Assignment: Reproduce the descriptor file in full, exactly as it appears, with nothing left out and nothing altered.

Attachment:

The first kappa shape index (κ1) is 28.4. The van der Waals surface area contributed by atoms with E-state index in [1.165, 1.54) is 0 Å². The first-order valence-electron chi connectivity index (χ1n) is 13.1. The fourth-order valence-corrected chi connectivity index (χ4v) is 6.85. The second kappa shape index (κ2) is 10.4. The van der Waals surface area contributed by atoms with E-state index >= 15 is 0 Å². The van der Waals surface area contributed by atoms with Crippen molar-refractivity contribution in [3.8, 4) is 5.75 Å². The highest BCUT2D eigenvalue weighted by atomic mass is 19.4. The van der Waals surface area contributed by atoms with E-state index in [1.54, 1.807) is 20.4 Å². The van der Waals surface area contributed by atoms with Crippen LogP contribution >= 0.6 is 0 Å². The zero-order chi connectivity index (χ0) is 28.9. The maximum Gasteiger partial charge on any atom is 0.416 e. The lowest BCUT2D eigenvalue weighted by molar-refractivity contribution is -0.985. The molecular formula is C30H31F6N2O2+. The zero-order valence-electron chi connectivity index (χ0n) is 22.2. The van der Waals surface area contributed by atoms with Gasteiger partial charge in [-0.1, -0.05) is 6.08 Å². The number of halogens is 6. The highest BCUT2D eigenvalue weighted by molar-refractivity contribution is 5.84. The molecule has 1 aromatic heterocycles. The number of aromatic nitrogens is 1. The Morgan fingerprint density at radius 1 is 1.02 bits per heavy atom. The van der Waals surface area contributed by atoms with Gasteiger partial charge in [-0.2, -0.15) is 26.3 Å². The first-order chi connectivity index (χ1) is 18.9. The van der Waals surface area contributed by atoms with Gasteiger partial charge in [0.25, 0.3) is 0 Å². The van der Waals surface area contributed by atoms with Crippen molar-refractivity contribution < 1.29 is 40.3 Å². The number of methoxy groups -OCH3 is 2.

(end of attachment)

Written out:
The first kappa shape index (κ1) is 28.4. The van der Waals surface area contributed by atoms with E-state index in [1.165, 1.54) is 0 Å². The first-order valence-electron chi connectivity index (χ1n) is 13.1. The fourth-order valence-corrected chi connectivity index (χ4v) is 6.85. The second kappa shape index (κ2) is 10.4. The van der Waals surface area contributed by atoms with E-state index >= 15 is 0 Å². The van der Waals surface area contributed by atoms with Crippen molar-refractivity contribution in [3.8, 4) is 5.75 Å². The highest BCUT2D eigenvalue weighted by atomic mass is 19.4. The van der Waals surface area contributed by atoms with E-state index in [1.54, 1.807) is 20.4 Å². The van der Waals surface area contributed by atoms with Crippen LogP contribution >= 0.6 is 0 Å². The zero-order chi connectivity index (χ0) is 28.9. The maximum Gasteiger partial charge on any atom is 0.416 e. The lowest BCUT2D eigenvalue weighted by molar-refractivity contribution is -0.985. The molecular formula is C30H31F6N2O2+. The zero-order valence-electron chi connectivity index (χ0n) is 22.2. The van der Waals surface area contributed by atoms with Gasteiger partial charge in [-0.1, -0.05) is 6.08 Å². The number of halogens is 6. The highest BCUT2D eigenvalue weighted by molar-refractivity contribution is 5.84. The molecule has 1 aromatic heterocycles. The number of aromatic nitrogens is 1. The Morgan fingerprint density at radius 1 is 1.02 bits per heavy atom. The van der Waals surface area contributed by atoms with Gasteiger partial charge in [-0.2, -0.15) is 26.3 Å². The first-order chi connectivity index (χ1) is 18.9. The van der Waals surface area contributed by atoms with Gasteiger partial charge in [0.25, 0.3) is 0 Å². The van der Waals surface area contributed by atoms with Crippen molar-refractivity contribution < 1.29 is 40.3 Å². The number of methoxy groups -OCH3 is 2.